ozmanjusri writes "While Microsoft presented its recent embrace of the GPL as 'a break from the ordinary,' and the press spoke of them as going to great lengths to engage the open source community,' as is often the case with Microsoft, it turns out they had an ulterior motive. According to Stephen Hemminger, an engineer with Vyatta, Microsoft's Hyper-V used open-source components in a network driver and the company released the code to avoid legal action over a GPL violation. Microsoft's decision to embrace the GPL was welcomed by many in the open source community, but their failure to honestly explain the reason behind the release will have squandered this opportunity to build trust, something which is sadly lacking in most people's dealings with Microsoft."
from the find-out-by-knocking dept.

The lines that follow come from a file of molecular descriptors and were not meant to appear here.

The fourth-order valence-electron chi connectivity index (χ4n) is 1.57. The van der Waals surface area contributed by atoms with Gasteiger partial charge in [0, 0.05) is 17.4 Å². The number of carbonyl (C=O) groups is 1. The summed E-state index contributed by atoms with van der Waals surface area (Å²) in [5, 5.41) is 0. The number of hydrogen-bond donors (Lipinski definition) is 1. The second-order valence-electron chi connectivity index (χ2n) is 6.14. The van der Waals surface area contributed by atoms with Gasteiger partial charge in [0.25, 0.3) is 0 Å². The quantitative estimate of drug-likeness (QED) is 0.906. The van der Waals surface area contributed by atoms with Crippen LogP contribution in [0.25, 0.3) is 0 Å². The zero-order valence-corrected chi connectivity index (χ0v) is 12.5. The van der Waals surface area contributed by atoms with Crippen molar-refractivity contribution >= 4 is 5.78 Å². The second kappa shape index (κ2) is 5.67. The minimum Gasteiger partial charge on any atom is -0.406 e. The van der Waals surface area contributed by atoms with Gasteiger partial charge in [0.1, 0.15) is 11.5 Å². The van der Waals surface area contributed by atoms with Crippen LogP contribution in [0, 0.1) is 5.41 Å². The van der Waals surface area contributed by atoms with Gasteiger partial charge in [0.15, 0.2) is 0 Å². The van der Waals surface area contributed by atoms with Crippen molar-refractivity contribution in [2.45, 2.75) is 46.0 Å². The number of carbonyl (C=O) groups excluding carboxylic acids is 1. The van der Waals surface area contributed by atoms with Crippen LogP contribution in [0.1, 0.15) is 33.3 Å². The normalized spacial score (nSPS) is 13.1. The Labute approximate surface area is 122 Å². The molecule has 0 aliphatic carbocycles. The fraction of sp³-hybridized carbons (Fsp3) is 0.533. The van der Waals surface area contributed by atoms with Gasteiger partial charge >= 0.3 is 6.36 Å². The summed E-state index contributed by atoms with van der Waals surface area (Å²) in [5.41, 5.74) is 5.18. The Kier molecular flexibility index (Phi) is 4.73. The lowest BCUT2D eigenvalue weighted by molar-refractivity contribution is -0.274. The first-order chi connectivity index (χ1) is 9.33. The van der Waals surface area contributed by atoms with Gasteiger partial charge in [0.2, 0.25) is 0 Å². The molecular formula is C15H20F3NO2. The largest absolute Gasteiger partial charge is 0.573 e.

Hugh Pickens writes "Bruce Schneier has a story on Wired about the new official standard for random-number generators the NIST released this year that will likely be followed by software and hardware developers around the world. There are four different approved techniques (pdf), called DRBGs, or 'Deterministic Random Bit Generators' based on existing cryptographic primitives. One is based on hash functions, one on HMAC, one on block ciphers and one on elliptic curves. The generator based on elliptic curves called Dual_EC_DRBG has been championed by the NSA and contains a weakness that can only be described as a backdoor. In a presentation at the CRYPTO 2007 conference (pdf) in August, Dan Shumow and Niels Ferguson showed that there are constants in the standard used to define the algorithm's elliptic curve that have a relationship with a second, secret set of numbers that can act as a kind of skeleton key. If you know the secret numbers, you can completely break any instantiation of Dual_EC_DRBG."